From appropriation to representation

How Hollywood has shaped Asian Americans, and how Asian Americans will shape Hollywood

William Yuk, Editor in Chief

For decades, Hollywood has produced films that provoke, entertain and inspire through a blend of dramatic, visual and musical artistry. The portrayal of Asian Americans, on the other hand, has been far less glamorous.  

“[I grew up] in an era where [Asians were] casted through racially stereotyped avatars. In the films I have seen, and even TV shows, Caucasian actors would play any variety of roles… but you would only see Asian characters playing comic book extremes,” said English and film teacher James Desmond.

Even a film as socially conscious as Spike Lee’s 1989 masterpiece “Do the Right Thing,” which was celebrated for its portrayal and condemnation of racial inequalities in America, was subject to a stereotyped misrepresentation of Asian Americans.

“There is a scene [that is deliberately] ignorant and [serves as] a tension builder in which various characters from different ethnicities speak directly to the camera and.. [embodies] stereotypes. The groups [portrayed] include Italians, African Americans and, of course, a [conflation] of different Asian nationalities. [Though] I know what the film’s intentions are… I’m kind of uncomfortable with these portrayals… particularly [of the] Asian grocers, who speak pigeon English. It’s not necessarily an enlightened portrayal and I feel like it’s not even necessary for them to speak in extremely broken English. If they remade this today, [I suspect] that there would be a difference in their portrayal, even if it’s a mild one,” said Desmond.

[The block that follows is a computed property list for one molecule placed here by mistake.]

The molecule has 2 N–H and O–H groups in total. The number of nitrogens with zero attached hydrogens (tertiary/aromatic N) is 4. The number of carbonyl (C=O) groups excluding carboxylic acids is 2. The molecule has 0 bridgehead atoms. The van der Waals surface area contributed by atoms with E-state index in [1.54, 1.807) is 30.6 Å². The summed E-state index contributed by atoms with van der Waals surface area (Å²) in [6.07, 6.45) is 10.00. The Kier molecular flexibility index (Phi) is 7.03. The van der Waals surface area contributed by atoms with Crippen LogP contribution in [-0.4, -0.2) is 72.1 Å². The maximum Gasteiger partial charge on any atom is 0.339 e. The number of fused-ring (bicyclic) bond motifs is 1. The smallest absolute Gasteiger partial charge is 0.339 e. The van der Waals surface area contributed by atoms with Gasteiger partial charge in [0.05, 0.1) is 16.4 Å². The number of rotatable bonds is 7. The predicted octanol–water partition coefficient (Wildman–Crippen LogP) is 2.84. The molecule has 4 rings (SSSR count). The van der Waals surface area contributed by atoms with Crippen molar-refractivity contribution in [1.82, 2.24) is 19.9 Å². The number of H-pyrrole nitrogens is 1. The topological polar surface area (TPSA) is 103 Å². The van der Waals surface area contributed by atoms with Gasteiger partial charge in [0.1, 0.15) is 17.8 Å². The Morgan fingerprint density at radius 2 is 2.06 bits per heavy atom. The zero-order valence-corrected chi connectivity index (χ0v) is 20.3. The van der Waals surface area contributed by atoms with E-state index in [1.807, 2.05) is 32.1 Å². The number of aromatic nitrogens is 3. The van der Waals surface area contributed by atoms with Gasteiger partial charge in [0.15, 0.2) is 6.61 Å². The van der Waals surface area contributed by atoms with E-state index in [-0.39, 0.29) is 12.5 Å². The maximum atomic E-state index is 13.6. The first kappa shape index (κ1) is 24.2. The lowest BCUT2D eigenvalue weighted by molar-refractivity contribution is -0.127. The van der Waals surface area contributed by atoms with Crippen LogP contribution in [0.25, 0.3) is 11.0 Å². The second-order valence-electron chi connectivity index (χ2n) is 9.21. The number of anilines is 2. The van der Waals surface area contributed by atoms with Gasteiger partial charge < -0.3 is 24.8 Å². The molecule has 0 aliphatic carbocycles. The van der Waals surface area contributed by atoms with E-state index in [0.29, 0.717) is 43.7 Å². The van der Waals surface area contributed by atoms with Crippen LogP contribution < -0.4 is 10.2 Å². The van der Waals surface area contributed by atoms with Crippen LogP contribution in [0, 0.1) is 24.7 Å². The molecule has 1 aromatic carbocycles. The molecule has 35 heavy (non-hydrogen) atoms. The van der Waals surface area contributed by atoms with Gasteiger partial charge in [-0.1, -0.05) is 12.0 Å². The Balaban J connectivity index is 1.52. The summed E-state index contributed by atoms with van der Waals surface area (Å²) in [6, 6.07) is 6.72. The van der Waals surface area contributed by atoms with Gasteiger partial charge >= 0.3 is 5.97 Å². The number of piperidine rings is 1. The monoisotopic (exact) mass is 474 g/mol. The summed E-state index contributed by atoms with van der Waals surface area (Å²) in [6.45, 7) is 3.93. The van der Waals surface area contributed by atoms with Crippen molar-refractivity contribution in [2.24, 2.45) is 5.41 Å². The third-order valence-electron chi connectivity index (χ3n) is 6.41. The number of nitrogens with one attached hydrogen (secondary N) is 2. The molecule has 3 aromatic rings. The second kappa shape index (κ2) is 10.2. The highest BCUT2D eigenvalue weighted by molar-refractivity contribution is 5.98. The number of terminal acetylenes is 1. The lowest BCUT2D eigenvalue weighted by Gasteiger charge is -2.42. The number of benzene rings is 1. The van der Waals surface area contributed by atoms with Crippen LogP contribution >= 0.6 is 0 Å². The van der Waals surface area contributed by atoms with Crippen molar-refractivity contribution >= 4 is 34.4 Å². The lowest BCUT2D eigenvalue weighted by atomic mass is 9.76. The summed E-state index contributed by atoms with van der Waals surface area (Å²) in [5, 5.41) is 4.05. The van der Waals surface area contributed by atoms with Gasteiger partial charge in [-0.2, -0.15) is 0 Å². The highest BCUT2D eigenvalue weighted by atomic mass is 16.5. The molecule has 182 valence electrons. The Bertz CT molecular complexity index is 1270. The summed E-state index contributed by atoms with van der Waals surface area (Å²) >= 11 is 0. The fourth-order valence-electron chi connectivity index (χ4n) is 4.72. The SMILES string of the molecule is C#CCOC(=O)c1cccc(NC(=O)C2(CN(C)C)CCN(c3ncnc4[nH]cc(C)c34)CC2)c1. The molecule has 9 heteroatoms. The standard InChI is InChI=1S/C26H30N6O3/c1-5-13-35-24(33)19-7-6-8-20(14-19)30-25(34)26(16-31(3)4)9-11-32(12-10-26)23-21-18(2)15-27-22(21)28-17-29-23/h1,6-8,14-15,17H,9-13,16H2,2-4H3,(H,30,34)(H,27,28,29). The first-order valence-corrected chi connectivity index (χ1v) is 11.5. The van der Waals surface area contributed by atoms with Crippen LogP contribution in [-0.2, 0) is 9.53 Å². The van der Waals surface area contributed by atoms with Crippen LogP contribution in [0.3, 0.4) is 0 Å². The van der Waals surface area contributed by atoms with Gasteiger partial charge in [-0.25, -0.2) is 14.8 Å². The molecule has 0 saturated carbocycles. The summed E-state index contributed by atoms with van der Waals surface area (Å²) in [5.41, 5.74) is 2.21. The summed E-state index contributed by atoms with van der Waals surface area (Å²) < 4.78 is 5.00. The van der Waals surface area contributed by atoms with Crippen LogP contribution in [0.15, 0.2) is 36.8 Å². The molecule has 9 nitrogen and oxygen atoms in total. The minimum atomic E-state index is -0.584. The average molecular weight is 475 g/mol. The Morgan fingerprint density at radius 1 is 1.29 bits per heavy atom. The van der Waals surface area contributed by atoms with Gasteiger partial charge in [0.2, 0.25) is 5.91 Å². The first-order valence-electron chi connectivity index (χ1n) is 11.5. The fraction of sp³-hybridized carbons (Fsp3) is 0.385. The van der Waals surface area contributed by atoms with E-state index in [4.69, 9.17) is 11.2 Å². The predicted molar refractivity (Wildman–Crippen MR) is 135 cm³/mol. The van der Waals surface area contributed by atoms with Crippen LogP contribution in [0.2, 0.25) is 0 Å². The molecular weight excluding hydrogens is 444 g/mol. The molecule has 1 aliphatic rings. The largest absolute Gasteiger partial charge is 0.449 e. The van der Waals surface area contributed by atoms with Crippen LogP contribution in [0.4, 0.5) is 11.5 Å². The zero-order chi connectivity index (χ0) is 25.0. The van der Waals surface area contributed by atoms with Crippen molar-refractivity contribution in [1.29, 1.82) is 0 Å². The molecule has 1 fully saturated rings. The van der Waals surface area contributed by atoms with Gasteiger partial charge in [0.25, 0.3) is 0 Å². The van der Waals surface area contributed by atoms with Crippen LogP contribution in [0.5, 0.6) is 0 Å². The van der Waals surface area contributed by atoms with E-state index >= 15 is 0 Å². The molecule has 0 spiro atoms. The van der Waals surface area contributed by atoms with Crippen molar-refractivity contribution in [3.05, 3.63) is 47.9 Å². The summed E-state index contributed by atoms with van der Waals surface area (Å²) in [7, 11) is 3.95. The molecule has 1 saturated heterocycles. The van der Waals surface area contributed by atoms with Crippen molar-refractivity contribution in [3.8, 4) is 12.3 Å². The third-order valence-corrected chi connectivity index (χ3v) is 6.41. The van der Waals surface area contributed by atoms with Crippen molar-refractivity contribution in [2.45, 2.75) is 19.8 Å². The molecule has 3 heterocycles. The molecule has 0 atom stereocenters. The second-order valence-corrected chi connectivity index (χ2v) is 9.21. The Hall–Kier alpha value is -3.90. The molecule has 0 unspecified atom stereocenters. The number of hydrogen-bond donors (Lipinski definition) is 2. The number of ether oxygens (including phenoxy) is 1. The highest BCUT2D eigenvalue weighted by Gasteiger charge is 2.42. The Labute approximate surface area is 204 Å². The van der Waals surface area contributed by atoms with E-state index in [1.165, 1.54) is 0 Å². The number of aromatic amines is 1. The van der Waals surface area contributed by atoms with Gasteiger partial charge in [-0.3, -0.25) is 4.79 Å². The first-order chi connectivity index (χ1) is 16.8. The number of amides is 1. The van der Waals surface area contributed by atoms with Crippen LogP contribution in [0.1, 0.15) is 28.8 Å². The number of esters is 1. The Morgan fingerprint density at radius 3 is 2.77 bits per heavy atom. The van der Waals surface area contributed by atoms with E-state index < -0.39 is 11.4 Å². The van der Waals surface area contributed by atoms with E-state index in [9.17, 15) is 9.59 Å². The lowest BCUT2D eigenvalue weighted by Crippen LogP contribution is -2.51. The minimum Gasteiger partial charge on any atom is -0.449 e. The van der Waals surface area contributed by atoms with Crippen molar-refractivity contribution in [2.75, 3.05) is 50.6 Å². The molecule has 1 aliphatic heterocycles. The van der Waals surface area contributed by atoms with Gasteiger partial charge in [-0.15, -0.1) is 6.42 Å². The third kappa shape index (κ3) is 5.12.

While Hollywood films are a source of pure escapism for many, their societal influences are very real. 

“Over time, if the Asian guy is only the sidekick or only the delivery boy or a masked ninja, and that’s the only way we represent Asian guys, how do you think that’s going to affect the psychology of the audiences over time? They will only think that that person is as valuable as a side character,” said actor and Commack alumnus Eddie Liu ‘05.